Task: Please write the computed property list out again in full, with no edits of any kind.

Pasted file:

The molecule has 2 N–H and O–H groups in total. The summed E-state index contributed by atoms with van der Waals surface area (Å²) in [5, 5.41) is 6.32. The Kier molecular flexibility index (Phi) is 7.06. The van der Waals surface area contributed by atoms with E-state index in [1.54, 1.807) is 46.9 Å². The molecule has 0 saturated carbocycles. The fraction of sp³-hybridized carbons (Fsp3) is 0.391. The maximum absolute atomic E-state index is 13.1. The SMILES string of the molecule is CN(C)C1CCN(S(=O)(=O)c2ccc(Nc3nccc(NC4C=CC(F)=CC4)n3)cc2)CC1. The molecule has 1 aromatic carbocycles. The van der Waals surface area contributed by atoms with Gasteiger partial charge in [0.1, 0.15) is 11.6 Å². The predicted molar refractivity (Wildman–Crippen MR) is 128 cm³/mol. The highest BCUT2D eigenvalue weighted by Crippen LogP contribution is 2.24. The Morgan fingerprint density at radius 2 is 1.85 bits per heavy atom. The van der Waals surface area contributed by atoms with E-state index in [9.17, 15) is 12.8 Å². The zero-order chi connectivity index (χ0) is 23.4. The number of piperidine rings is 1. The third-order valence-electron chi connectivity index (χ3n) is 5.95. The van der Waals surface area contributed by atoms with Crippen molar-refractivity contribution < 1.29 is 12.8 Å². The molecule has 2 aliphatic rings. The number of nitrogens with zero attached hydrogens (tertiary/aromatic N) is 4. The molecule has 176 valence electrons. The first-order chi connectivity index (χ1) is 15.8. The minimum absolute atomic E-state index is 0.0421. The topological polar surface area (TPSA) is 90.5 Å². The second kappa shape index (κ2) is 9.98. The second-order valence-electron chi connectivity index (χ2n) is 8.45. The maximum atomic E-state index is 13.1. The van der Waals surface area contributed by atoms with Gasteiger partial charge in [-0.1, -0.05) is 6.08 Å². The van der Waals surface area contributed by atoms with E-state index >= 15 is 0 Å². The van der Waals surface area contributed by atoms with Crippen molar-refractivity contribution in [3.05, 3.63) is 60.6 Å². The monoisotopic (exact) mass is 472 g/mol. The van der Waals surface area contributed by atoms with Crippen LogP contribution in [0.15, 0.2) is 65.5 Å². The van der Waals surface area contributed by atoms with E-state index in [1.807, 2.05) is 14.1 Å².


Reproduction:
The molecule has 2 N–H and O–H groups in total. The summed E-state index contributed by atoms with van der Waals surface area (Å²) in [5, 5.41) is 6.32. The Kier molecular flexibility index (Phi) is 7.06. The van der Waals surface area contributed by atoms with E-state index in [1.54, 1.807) is 46.9 Å². The molecule has 0 saturated carbocycles. The fraction of sp³-hybridized carbons (Fsp3) is 0.391. The maximum absolute atomic E-state index is 13.1. The SMILES string of the molecule is CN(C)C1CCN(S(=O)(=O)c2ccc(Nc3nccc(NC4C=CC(F)=CC4)n3)cc2)CC1. The molecule has 1 aromatic carbocycles. The van der Waals surface area contributed by atoms with Gasteiger partial charge in [0.1, 0.15) is 11.6 Å². The predicted molar refractivity (Wildman–Crippen MR) is 128 cm³/mol. The highest BCUT2D eigenvalue weighted by Crippen LogP contribution is 2.24. The Morgan fingerprint density at radius 2 is 1.85 bits per heavy atom. The van der Waals surface area contributed by atoms with E-state index in [9.17, 15) is 12.8 Å². The zero-order chi connectivity index (χ0) is 23.4. The number of piperidine rings is 1. The third-order valence-electron chi connectivity index (χ3n) is 5.95. The van der Waals surface area contributed by atoms with Crippen molar-refractivity contribution < 1.29 is 12.8 Å². The molecule has 2 aliphatic rings. The number of nitrogens with zero attached hydrogens (tertiary/aromatic N) is 4. The molecule has 176 valence electrons. The first-order chi connectivity index (χ1) is 15.8. The minimum absolute atomic E-state index is 0.0421. The topological polar surface area (TPSA) is 90.5 Å². The second kappa shape index (κ2) is 9.98. The second-order valence-electron chi connectivity index (χ2n) is 8.45. The maximum atomic E-state index is 13.1. The van der Waals surface area contributed by atoms with Gasteiger partial charge in [-0.1, -0.05) is 6.08 Å². The van der Waals surface area contributed by atoms with E-state index >= 15 is 0 Å². The van der Waals surface area contributed by atoms with Crippen molar-refractivity contribution in [3.05, 3.63) is 60.6 Å². The monoisotopic (exact) mass is 472 g/mol. The van der Waals surface area contributed by atoms with Crippen LogP contribution in [0.15, 0.2) is 65.5 Å². The van der Waals surface area contributed by atoms with E-state index in [1.807, 2.05) is 14.1 Å².